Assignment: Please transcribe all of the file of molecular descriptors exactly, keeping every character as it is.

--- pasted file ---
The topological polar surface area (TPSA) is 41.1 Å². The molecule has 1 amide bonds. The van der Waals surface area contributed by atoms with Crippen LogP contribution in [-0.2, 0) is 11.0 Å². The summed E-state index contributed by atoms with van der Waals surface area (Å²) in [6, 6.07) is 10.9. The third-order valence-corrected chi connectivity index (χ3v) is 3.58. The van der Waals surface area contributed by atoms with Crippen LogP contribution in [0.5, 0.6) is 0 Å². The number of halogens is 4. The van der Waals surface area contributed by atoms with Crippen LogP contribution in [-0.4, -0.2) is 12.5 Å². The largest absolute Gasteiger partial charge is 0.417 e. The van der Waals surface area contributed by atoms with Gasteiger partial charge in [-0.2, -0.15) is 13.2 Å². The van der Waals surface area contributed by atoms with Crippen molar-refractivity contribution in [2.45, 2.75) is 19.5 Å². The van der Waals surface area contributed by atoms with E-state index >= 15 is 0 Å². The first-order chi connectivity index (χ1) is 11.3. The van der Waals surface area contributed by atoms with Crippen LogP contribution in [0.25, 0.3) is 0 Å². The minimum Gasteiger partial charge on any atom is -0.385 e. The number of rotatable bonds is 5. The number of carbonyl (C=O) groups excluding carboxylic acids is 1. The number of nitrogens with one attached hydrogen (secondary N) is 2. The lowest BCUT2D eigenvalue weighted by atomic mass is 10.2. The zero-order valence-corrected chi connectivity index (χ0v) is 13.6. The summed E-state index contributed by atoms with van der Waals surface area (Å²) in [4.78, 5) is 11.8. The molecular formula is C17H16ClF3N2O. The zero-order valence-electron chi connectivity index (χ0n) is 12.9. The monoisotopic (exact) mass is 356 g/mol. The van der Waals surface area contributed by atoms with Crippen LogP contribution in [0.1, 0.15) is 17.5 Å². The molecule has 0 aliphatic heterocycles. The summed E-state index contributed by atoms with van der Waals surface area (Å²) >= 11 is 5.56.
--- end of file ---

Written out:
The topological polar surface area (TPSA) is 41.1 Å². The molecule has 1 amide bonds. The van der Waals surface area contributed by atoms with Crippen LogP contribution in [-0.2, 0) is 11.0 Å². The summed E-state index contributed by atoms with van der Waals surface area (Å²) in [6, 6.07) is 10.9. The third-order valence-corrected chi connectivity index (χ3v) is 3.58. The van der Waals surface area contributed by atoms with Crippen LogP contribution in [0.5, 0.6) is 0 Å². The number of halogens is 4. The van der Waals surface area contributed by atoms with Crippen LogP contribution in [-0.4, -0.2) is 12.5 Å². The largest absolute Gasteiger partial charge is 0.417 e. The van der Waals surface area contributed by atoms with Gasteiger partial charge in [-0.2, -0.15) is 13.2 Å². The van der Waals surface area contributed by atoms with Crippen molar-refractivity contribution in [2.45, 2.75) is 19.5 Å². The van der Waals surface area contributed by atoms with E-state index >= 15 is 0 Å². The first-order chi connectivity index (χ1) is 11.3. The van der Waals surface area contributed by atoms with Crippen LogP contribution in [0.25, 0.3) is 0 Å². The minimum Gasteiger partial charge on any atom is -0.385 e. The number of rotatable bonds is 5. The number of carbonyl (C=O) groups excluding carboxylic acids is 1. The number of nitrogens with one attached hydrogen (secondary N) is 2. The lowest BCUT2D eigenvalue weighted by atomic mass is 10.2. The zero-order valence-corrected chi connectivity index (χ0v) is 13.6. The summed E-state index contributed by atoms with van der Waals surface area (Å²) in [4.78, 5) is 11.8. The molecular formula is C17H16ClF3N2O. The zero-order valence-electron chi connectivity index (χ0n) is 12.9. The monoisotopic (exact) mass is 356 g/mol. The van der Waals surface area contributed by atoms with Crippen LogP contribution in [0.1, 0.15) is 17.5 Å². The molecule has 0 aliphatic heterocycles. The summed E-state index contributed by atoms with van der Waals surface area (Å²) >= 11 is 5.56.